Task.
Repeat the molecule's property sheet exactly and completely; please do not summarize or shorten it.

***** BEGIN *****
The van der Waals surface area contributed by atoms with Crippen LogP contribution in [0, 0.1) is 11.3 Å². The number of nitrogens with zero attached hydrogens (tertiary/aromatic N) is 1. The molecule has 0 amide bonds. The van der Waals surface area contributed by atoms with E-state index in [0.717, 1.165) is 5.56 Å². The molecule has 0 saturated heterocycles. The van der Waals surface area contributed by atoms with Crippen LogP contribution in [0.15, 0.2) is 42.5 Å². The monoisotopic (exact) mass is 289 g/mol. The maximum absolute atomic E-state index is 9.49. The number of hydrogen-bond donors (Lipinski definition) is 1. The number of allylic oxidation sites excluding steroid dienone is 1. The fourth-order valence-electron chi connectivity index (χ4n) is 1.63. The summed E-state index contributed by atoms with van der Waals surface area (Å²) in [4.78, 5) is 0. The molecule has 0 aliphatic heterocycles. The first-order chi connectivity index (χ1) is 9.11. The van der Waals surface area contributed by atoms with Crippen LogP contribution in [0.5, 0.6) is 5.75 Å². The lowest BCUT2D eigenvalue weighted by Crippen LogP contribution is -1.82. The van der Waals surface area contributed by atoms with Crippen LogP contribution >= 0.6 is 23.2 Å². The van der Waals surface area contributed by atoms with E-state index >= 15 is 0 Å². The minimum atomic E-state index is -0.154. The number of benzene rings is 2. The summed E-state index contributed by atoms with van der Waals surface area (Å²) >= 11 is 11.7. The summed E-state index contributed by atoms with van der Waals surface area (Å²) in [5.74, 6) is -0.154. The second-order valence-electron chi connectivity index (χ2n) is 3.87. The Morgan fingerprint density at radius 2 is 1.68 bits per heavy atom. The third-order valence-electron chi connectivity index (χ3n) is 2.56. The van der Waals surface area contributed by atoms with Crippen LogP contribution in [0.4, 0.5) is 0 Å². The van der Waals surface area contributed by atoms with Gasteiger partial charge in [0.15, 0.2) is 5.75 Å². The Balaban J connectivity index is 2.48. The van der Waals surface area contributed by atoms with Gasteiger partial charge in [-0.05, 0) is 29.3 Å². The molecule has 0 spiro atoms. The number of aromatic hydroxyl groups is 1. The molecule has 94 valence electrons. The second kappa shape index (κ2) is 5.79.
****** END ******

The van der Waals surface area contributed by atoms with Crippen LogP contribution in [0, 0.1) is 11.3 Å². The number of nitrogens with zero attached hydrogens (tertiary/aromatic N) is 1. The molecule has 0 amide bonds. The van der Waals surface area contributed by atoms with E-state index in [0.717, 1.165) is 5.56 Å². The molecule has 0 saturated heterocycles. The van der Waals surface area contributed by atoms with Crippen LogP contribution in [0.15, 0.2) is 42.5 Å². The monoisotopic (exact) mass is 289 g/mol. The maximum absolute atomic E-state index is 9.49. The number of hydrogen-bond donors (Lipinski definition) is 1. The number of allylic oxidation sites excluding steroid dienone is 1. The fourth-order valence-electron chi connectivity index (χ4n) is 1.63. The summed E-state index contributed by atoms with van der Waals surface area (Å²) in [4.78, 5) is 0. The molecule has 0 aliphatic heterocycles. The first-order chi connectivity index (χ1) is 9.11. The van der Waals surface area contributed by atoms with Crippen LogP contribution in [0.5, 0.6) is 5.75 Å². The lowest BCUT2D eigenvalue weighted by Crippen LogP contribution is -1.82. The van der Waals surface area contributed by atoms with Crippen LogP contribution >= 0.6 is 23.2 Å². The van der Waals surface area contributed by atoms with E-state index >= 15 is 0 Å². The minimum atomic E-state index is -0.154. The number of benzene rings is 2. The summed E-state index contributed by atoms with van der Waals surface area (Å²) >= 11 is 11.7. The summed E-state index contributed by atoms with van der Waals surface area (Å²) in [5.74, 6) is -0.154. The second-order valence-electron chi connectivity index (χ2n) is 3.87. The Morgan fingerprint density at radius 2 is 1.68 bits per heavy atom. The third-order valence-electron chi connectivity index (χ3n) is 2.56. The van der Waals surface area contributed by atoms with Crippen LogP contribution in [0.4, 0.5) is 0 Å². The van der Waals surface area contributed by atoms with Gasteiger partial charge in [0.15, 0.2) is 5.75 Å². The Balaban J connectivity index is 2.48. The van der Waals surface area contributed by atoms with Gasteiger partial charge in [-0.05, 0) is 29.3 Å². The molecule has 0 spiro atoms. The number of aromatic hydroxyl groups is 1. The molecule has 94 valence electrons. The second kappa shape index (κ2) is 5.79.